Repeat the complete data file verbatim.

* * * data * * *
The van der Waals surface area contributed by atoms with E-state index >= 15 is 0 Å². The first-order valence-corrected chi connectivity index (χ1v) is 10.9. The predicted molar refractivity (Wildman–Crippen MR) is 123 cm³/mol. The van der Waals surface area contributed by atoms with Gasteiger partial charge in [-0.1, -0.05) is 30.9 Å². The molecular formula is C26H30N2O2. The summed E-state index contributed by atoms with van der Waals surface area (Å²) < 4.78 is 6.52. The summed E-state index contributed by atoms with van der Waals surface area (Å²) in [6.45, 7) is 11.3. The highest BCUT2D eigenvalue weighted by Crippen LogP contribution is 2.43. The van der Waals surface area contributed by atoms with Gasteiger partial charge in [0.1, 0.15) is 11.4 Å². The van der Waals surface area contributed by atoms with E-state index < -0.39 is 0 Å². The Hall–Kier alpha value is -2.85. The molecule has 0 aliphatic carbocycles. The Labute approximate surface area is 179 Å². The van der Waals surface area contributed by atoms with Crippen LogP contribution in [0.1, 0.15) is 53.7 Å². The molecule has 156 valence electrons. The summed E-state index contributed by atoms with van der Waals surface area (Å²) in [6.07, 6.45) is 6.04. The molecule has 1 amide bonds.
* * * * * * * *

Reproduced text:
The van der Waals surface area contributed by atoms with E-state index >= 15 is 0 Å². The first-order valence-corrected chi connectivity index (χ1v) is 10.9. The predicted molar refractivity (Wildman–Crippen MR) is 123 cm³/mol. The van der Waals surface area contributed by atoms with Gasteiger partial charge in [-0.1, -0.05) is 30.9 Å². The molecular formula is C26H30N2O2. The summed E-state index contributed by atoms with van der Waals surface area (Å²) < 4.78 is 6.52. The summed E-state index contributed by atoms with van der Waals surface area (Å²) in [6.45, 7) is 11.3. The highest BCUT2D eigenvalue weighted by Crippen LogP contribution is 2.43. The van der Waals surface area contributed by atoms with Gasteiger partial charge in [0.1, 0.15) is 11.4 Å². The van der Waals surface area contributed by atoms with E-state index < -0.39 is 0 Å². The Hall–Kier alpha value is -2.85. The molecule has 0 aliphatic carbocycles. The Labute approximate surface area is 179 Å². The van der Waals surface area contributed by atoms with Crippen LogP contribution in [0.1, 0.15) is 53.7 Å². The molecule has 156 valence electrons. The summed E-state index contributed by atoms with van der Waals surface area (Å²) in [6.07, 6.45) is 6.04. The molecule has 1 amide bonds.